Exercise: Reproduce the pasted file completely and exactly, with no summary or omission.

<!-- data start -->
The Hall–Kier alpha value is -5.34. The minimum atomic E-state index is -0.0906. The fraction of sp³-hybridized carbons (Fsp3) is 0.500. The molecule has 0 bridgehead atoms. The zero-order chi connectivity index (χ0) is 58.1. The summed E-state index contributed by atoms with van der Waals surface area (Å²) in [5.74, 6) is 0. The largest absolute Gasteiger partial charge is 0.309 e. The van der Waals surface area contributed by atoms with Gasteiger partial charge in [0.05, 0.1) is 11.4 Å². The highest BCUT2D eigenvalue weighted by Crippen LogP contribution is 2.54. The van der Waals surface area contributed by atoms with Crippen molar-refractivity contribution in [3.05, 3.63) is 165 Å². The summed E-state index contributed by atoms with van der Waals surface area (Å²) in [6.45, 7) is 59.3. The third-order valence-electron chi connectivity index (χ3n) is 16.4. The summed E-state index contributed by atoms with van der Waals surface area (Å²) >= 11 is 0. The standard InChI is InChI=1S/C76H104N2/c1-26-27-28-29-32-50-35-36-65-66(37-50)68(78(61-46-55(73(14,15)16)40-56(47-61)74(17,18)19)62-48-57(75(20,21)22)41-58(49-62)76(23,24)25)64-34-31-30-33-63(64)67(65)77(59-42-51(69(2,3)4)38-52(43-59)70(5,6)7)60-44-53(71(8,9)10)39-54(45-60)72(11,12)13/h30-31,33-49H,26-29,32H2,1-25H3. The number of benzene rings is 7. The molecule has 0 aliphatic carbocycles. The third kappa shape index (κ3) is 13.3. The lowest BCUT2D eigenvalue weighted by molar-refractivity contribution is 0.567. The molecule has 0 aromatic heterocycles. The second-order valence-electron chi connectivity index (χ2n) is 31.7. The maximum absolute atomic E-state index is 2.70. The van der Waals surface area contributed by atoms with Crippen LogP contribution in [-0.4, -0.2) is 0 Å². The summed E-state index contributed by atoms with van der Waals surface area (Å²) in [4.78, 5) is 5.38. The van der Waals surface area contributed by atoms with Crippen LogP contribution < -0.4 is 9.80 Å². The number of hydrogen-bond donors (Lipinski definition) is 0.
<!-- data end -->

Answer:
The Hall–Kier alpha value is -5.34. The minimum atomic E-state index is -0.0906. The fraction of sp³-hybridized carbons (Fsp3) is 0.500. The molecule has 0 bridgehead atoms. The zero-order chi connectivity index (χ0) is 58.1. The summed E-state index contributed by atoms with van der Waals surface area (Å²) in [5.74, 6) is 0. The largest absolute Gasteiger partial charge is 0.309 e. The van der Waals surface area contributed by atoms with Gasteiger partial charge in [0.05, 0.1) is 11.4 Å². The highest BCUT2D eigenvalue weighted by Crippen LogP contribution is 2.54. The van der Waals surface area contributed by atoms with Crippen molar-refractivity contribution in [3.05, 3.63) is 165 Å². The summed E-state index contributed by atoms with van der Waals surface area (Å²) in [6.45, 7) is 59.3. The third-order valence-electron chi connectivity index (χ3n) is 16.4. The summed E-state index contributed by atoms with van der Waals surface area (Å²) >= 11 is 0. The standard InChI is InChI=1S/C76H104N2/c1-26-27-28-29-32-50-35-36-65-66(37-50)68(78(61-46-55(73(14,15)16)40-56(47-61)74(17,18)19)62-48-57(75(20,21)22)41-58(49-62)76(23,24)25)64-34-31-30-33-63(64)67(65)77(59-42-51(69(2,3)4)38-52(43-59)70(5,6)7)60-44-53(71(8,9)10)39-54(45-60)72(11,12)13/h30-31,33-49H,26-29,32H2,1-25H3. The number of benzene rings is 7. The molecule has 0 aliphatic carbocycles. The third kappa shape index (κ3) is 13.3. The lowest BCUT2D eigenvalue weighted by molar-refractivity contribution is 0.567. The molecule has 0 aromatic heterocycles. The second-order valence-electron chi connectivity index (χ2n) is 31.7. The maximum absolute atomic E-state index is 2.70. The van der Waals surface area contributed by atoms with Crippen LogP contribution in [-0.4, -0.2) is 0 Å². The summed E-state index contributed by atoms with van der Waals surface area (Å²) in [4.78, 5) is 5.38. The van der Waals surface area contributed by atoms with Crippen LogP contribution < -0.4 is 9.80 Å². The number of hydrogen-bond donors (Lipinski definition) is 0.